Temporary storage and "actual" concurrency

Temporary storage and "actual" concurrency

I'm experimenting with TBB to replace some home-brew parallelization framework used for algorithms which can have the input subdivided and processed in independent blocks--- an obvious use-case for parallel_for.

In the existing implementation, the input is subdivided into blocks for two reasons: parallelism and memory utilization. In most cases, we need temporary storage equal in size to the input in order to run the algorithm in question; dividing the input into blocks not only opens the door to parallelism, it also puts an upper bound on the amount of temorary storage needed.

I found it relatively straight-forward to convert the existing code to TBB's parallel_for using a blocked_range and setting the grain size to be our former block size. The thing that still has me fumbling is how to handle the temporary storage. Here's a break-down of alternatives and my analysis of each:

  • Put the temporary storage on the stack in the body given to parallel_for. The amount of storage allocated will by bounded by actual parallelsim (good!) but the amount allocated may be "too much" to prudently put on the stack (possibly bad!)
  • Allocate heap storage from within the body given to parallel_for. The amount of temporary storage allocated will be bounded by actual parallelism (good!) but we'll pay the cost of repeatedly allocating and deallocating for each task (very bad!)
  • Allocate heap storage from the copy-constructor for the body. This is no good because we'll instantly pay in both time and space for temporary storage based on problem size divided by grain size (the number of tasks created by parallel_for)

The existing implementation uses threads directly and is able to create one temporary storage buffer for each thread and to do so once at the start of the calculation. This has the desirable properties of bounding temporary storage requirements by actual parallelism (the number of threads), and to amortize the cost of allocation across the entire calculation.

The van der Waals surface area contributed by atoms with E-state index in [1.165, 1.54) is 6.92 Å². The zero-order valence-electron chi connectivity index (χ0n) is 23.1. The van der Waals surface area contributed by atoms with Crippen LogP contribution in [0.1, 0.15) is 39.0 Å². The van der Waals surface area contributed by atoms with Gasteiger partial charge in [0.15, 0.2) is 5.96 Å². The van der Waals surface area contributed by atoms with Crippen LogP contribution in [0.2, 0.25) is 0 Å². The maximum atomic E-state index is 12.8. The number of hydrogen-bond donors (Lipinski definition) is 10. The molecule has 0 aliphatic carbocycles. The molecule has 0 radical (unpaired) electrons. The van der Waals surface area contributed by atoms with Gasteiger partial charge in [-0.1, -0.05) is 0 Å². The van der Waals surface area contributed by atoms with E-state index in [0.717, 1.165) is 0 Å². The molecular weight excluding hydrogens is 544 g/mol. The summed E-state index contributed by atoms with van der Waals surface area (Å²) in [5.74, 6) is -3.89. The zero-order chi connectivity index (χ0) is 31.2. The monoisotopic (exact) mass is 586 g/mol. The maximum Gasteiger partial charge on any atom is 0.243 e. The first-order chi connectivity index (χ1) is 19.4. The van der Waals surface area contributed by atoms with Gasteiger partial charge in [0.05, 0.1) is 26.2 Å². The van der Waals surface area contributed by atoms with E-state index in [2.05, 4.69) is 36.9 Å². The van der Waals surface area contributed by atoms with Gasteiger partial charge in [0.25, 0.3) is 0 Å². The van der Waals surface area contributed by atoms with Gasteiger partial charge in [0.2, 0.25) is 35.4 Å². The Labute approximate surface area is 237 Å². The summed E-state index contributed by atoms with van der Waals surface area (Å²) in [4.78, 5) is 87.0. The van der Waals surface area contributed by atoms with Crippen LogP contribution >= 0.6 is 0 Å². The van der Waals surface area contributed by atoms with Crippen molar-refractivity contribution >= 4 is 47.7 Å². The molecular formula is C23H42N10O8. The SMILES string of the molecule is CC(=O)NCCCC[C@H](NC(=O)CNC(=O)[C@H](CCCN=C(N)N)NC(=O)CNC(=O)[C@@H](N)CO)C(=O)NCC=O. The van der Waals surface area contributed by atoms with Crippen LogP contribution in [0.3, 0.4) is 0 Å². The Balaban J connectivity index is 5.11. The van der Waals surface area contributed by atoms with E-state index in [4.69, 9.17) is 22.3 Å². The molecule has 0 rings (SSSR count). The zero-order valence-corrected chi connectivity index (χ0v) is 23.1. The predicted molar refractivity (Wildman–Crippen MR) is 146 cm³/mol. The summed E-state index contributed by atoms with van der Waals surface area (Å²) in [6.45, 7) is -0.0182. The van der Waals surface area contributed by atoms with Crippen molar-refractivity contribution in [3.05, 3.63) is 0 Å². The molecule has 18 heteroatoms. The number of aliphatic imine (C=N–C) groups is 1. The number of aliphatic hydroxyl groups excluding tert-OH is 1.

It seems like putting the temporary storage on the stack is most natural, and I suppose I could reduce the grain size to try to keep a lid on the amount used. I'd be concerned, however, that the resulting grain size might be too small and result in reduced efficiency on machines with limited or no extra processors.

Does anyone have any comments or suggestions on the "best" way to solve this sort of problem?

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For more complete information about compiler optimizations, see our Optimization Notice.

Create a list of pointers to temporary storage for your process. The size of the list is dependent on the number of concurrent threads assigned to your process.

If you are using OpenMP and if only one team of threads will be active for the process at a time then the size of the list of pointers need only be that of the max number of threads allocated to the team. You may want to also keep the current size allocated just in case the current size is too small. You can use the OpenMP team member number as an index into the list of pointers.

On entry into the subroutine (to process a slice of your data) call omp_get_thread_num() to get the OpenMP team member number, test size available at current index (0=not allocated), if not allocated then allocate to size, if allocated but too small then deallocate and allocate to size.

You can determine when it is prudent to reclaim this memory

Jim Dempsey


Thanks for the reply, but I'm trying to use Thread Building Blocks, not OpenMP....

There are three tactics you might try. The best one depends on the particulars of your situation.

1. Using a bounded amount of stack space might actually be the best strategy, even on a uniprocessor! The reason is cache blocking. Reusing the same buffer, if it fits in cache, may yield improvements that outweigh the overheads of having more tasks than threads. The TBB scheduler is pretty good about this sort of thing.Because of the Cilk-like scheduling strategy used in TBB, thestorage will be bounded by the number of threads, even if you have many more grains of work than threads. Be sure to use the default simple_partitioner, which guarantees the subranges will by bounded by the grainsize. In contrast, auto_partitioner makes no such guarantee.